- Establishing Meeting Locations: Be sure to show your trusted caregiver where you keep your emergency supplies/evacuation kits as well as agree upon a specific reunification location should you need to meet up with your caregiver during or after an emergency.
Consulting your Veterinarian on Emergency Planning
Work closely with your veterinarian during your pet’s annual or bi-annual check-ups to best ensure your pet is prepared for an emergency or crisis. Your veterinarian can help you:
- Determine necessary medicines/dosages to include in your pet’s emergency kit;
- Confirm that your pet’s microchip is functionating and that your contact information is accurate;
- Test whether your pet’s vaccinations are up-to-date;
- Gather additional contact information for local animal control agencies and pet shelters, such the Humane Society, ASPCA, and emergency veterinary hospitals. Keep one copy of these phone numbers with you, and one in your pet’s emergency supply kit.
Getting a Rescue Alert Sticker
The American Society for the Prevention of Cruelty to Animals (ASPCA) encourages pet owners to apply online for a rescue alert sticker, which lets emergency management personnel and community members that there are pets in the home. The sticker (which the ASPCA recommends securing on or near your front door) includes information on the number of pets in the home, identification details, and medical/veterinary contact information. Should you need to evacuate with your pets, and if time allows, write “EVACUATED” across the stickers before leaving your home.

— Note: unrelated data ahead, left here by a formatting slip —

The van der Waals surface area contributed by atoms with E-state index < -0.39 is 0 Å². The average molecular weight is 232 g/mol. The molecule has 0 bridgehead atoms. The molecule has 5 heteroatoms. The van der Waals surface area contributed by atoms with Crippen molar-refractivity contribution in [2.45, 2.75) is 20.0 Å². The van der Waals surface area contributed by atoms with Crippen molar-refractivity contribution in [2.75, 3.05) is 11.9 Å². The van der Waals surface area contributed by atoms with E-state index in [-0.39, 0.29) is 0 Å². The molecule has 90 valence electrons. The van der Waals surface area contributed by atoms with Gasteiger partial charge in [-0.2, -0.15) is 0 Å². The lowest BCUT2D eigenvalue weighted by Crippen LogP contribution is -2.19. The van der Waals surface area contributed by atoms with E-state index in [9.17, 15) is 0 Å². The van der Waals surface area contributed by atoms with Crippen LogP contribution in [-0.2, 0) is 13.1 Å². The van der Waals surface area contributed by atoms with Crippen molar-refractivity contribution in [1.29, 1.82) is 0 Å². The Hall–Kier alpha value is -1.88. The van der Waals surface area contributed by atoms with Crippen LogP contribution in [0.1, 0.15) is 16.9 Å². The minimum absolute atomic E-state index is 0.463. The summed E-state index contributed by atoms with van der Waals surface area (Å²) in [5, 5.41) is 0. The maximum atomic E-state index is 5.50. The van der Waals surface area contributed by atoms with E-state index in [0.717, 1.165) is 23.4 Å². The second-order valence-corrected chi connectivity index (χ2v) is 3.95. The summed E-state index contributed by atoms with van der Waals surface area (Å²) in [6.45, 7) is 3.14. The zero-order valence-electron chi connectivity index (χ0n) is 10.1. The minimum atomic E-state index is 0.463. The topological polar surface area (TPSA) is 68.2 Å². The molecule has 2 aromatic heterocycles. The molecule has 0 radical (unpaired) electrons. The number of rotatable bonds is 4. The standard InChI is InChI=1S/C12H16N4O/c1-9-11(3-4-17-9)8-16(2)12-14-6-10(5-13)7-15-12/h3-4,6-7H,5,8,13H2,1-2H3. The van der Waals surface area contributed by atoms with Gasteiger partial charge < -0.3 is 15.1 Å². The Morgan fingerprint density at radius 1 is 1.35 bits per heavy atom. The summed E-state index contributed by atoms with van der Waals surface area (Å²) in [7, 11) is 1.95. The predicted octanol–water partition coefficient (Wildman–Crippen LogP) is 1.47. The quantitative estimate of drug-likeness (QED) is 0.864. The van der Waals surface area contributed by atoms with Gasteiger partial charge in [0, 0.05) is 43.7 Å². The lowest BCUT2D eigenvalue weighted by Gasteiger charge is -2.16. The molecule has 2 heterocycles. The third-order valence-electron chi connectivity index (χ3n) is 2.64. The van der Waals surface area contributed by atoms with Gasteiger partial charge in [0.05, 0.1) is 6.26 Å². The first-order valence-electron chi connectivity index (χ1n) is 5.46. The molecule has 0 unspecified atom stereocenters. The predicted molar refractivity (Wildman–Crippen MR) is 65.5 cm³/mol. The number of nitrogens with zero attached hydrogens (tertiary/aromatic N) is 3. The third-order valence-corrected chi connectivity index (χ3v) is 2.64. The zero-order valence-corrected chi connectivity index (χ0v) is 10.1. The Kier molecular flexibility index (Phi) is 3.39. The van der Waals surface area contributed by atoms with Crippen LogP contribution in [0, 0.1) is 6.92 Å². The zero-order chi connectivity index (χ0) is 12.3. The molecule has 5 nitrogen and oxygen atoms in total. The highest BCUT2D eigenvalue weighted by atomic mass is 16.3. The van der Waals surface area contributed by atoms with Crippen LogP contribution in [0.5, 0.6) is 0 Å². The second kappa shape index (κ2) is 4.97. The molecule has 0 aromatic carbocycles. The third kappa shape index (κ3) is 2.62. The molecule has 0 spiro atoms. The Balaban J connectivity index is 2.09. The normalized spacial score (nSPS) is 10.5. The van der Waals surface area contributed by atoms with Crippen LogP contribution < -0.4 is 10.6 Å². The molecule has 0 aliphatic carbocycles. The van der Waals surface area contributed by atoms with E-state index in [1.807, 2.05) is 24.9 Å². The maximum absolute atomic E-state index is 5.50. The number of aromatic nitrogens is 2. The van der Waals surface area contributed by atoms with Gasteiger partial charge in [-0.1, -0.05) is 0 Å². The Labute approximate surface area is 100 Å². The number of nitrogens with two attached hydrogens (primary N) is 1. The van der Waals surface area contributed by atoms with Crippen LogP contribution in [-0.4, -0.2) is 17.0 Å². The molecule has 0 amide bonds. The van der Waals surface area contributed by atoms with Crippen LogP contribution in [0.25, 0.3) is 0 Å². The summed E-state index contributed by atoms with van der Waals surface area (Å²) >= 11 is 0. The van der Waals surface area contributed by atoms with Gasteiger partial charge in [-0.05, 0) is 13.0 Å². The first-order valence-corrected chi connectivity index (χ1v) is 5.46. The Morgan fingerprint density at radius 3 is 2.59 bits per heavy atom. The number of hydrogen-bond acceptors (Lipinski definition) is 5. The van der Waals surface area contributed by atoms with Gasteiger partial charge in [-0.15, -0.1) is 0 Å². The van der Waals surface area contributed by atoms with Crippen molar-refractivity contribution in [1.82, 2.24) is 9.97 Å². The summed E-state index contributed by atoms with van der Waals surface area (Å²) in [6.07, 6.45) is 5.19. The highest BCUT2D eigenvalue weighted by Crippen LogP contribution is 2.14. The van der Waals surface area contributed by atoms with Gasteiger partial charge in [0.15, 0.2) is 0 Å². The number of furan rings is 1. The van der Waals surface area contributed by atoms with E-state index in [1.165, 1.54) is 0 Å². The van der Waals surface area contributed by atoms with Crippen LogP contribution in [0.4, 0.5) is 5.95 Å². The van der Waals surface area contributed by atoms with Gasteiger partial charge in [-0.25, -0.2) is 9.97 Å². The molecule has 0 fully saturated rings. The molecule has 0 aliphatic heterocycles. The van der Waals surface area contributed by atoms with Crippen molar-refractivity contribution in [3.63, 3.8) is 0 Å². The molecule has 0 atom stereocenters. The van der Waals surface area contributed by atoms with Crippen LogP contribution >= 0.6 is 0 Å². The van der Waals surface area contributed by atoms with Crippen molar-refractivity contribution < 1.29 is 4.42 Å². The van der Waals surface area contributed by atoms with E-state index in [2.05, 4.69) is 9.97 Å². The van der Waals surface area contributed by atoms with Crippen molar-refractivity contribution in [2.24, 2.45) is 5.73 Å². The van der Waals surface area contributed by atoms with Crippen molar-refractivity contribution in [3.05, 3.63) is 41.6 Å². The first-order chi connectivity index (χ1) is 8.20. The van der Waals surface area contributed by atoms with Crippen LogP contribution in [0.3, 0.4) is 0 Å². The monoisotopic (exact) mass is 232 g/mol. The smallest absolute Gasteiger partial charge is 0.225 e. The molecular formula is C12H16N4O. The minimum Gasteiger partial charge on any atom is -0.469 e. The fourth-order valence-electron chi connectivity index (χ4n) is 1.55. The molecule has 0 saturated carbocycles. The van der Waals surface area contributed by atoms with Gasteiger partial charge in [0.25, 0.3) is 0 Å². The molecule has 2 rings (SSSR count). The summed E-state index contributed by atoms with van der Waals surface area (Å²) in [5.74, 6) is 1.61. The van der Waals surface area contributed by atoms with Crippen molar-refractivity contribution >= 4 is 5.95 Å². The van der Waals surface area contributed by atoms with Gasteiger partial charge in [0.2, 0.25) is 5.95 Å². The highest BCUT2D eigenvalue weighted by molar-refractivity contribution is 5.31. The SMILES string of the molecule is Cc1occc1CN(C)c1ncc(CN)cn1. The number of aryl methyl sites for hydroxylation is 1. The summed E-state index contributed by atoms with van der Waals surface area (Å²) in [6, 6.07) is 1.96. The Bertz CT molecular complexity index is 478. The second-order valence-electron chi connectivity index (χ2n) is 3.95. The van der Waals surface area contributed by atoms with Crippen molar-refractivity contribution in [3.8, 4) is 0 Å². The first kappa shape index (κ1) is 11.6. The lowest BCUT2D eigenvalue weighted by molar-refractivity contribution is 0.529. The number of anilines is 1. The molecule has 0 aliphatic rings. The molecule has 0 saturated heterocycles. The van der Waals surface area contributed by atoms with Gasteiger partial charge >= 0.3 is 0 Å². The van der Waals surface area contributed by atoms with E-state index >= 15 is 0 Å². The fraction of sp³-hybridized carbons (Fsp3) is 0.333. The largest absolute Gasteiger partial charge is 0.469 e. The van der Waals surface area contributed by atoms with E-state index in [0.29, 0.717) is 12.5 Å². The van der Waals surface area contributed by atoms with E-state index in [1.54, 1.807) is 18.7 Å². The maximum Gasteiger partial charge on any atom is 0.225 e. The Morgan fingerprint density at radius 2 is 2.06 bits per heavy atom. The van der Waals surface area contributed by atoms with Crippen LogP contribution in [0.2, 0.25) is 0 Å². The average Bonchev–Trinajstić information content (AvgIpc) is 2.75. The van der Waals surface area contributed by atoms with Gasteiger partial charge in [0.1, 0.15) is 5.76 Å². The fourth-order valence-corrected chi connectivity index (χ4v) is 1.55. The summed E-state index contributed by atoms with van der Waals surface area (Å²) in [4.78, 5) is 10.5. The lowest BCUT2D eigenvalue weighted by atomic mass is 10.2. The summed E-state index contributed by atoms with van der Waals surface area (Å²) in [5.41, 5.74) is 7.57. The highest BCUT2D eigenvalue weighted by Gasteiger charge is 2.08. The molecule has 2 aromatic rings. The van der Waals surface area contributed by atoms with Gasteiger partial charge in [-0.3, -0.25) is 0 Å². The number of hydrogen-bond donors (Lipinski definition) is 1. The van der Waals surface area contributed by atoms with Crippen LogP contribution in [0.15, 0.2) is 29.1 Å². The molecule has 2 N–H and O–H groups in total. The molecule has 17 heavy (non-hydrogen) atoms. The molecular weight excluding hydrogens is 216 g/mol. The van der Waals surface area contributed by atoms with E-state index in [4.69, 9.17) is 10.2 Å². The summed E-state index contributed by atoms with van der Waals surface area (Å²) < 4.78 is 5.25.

What Should I Do During an Emergency?
Step 1: Stay Alert
Once it has been determined that a storm is heading in your direction, you should be prepared to put your emergency plan into action with a moment’s notice. Plan to have a battery-powered radio tuned into a local weather and to follow TV, radio and mobile alerts about updates on severe conditions in your area.
Step 2: Put Your Plan Into Action